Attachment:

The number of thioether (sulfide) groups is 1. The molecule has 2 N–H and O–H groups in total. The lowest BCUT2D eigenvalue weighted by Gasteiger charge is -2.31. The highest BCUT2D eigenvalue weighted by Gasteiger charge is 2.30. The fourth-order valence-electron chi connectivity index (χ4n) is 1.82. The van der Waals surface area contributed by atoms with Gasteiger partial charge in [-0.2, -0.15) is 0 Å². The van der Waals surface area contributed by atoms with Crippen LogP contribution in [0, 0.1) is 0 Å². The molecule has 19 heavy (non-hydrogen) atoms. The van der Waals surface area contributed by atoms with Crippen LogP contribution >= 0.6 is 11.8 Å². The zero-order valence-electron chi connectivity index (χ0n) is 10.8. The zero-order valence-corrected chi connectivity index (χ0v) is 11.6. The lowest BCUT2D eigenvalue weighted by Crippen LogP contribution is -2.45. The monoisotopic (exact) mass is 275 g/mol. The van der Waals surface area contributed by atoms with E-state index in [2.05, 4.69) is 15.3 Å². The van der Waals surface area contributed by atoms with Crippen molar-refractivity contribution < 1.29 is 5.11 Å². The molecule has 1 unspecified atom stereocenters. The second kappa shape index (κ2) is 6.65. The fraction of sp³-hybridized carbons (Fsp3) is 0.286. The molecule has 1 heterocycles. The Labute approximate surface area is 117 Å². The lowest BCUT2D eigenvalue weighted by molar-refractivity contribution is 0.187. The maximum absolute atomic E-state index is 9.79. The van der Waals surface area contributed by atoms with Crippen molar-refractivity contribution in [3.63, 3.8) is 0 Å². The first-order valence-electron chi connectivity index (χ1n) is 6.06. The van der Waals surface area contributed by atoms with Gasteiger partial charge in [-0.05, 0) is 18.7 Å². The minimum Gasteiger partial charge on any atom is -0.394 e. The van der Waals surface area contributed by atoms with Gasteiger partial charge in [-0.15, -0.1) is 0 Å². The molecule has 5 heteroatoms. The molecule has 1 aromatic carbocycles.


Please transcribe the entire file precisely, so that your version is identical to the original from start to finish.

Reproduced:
The number of thioether (sulfide) groups is 1. The molecule has 2 N–H and O–H groups in total. The lowest BCUT2D eigenvalue weighted by Gasteiger charge is -2.31. The highest BCUT2D eigenvalue weighted by Gasteiger charge is 2.30. The fourth-order valence-electron chi connectivity index (χ4n) is 1.82. The van der Waals surface area contributed by atoms with Gasteiger partial charge in [-0.2, -0.15) is 0 Å². The van der Waals surface area contributed by atoms with Crippen LogP contribution in [0, 0.1) is 0 Å². The molecule has 19 heavy (non-hydrogen) atoms. The van der Waals surface area contributed by atoms with Crippen LogP contribution >= 0.6 is 11.8 Å². The zero-order valence-electron chi connectivity index (χ0n) is 10.8. The zero-order valence-corrected chi connectivity index (χ0v) is 11.6. The lowest BCUT2D eigenvalue weighted by Crippen LogP contribution is -2.45. The monoisotopic (exact) mass is 275 g/mol. The van der Waals surface area contributed by atoms with E-state index in [2.05, 4.69) is 15.3 Å². The van der Waals surface area contributed by atoms with Crippen molar-refractivity contribution < 1.29 is 5.11 Å². The molecule has 1 unspecified atom stereocenters. The second kappa shape index (κ2) is 6.65. The fraction of sp³-hybridized carbons (Fsp3) is 0.286. The molecule has 1 heterocycles. The Labute approximate surface area is 117 Å². The lowest BCUT2D eigenvalue weighted by molar-refractivity contribution is 0.187. The maximum absolute atomic E-state index is 9.79. The van der Waals surface area contributed by atoms with Crippen molar-refractivity contribution in [3.63, 3.8) is 0 Å². The first-order valence-electron chi connectivity index (χ1n) is 6.06. The van der Waals surface area contributed by atoms with Gasteiger partial charge in [-0.05, 0) is 18.7 Å². The minimum Gasteiger partial charge on any atom is -0.394 e. The van der Waals surface area contributed by atoms with Gasteiger partial charge in [-0.15, -0.1) is 0 Å². The molecule has 5 heteroatoms. The molecule has 1 aromatic carbocycles.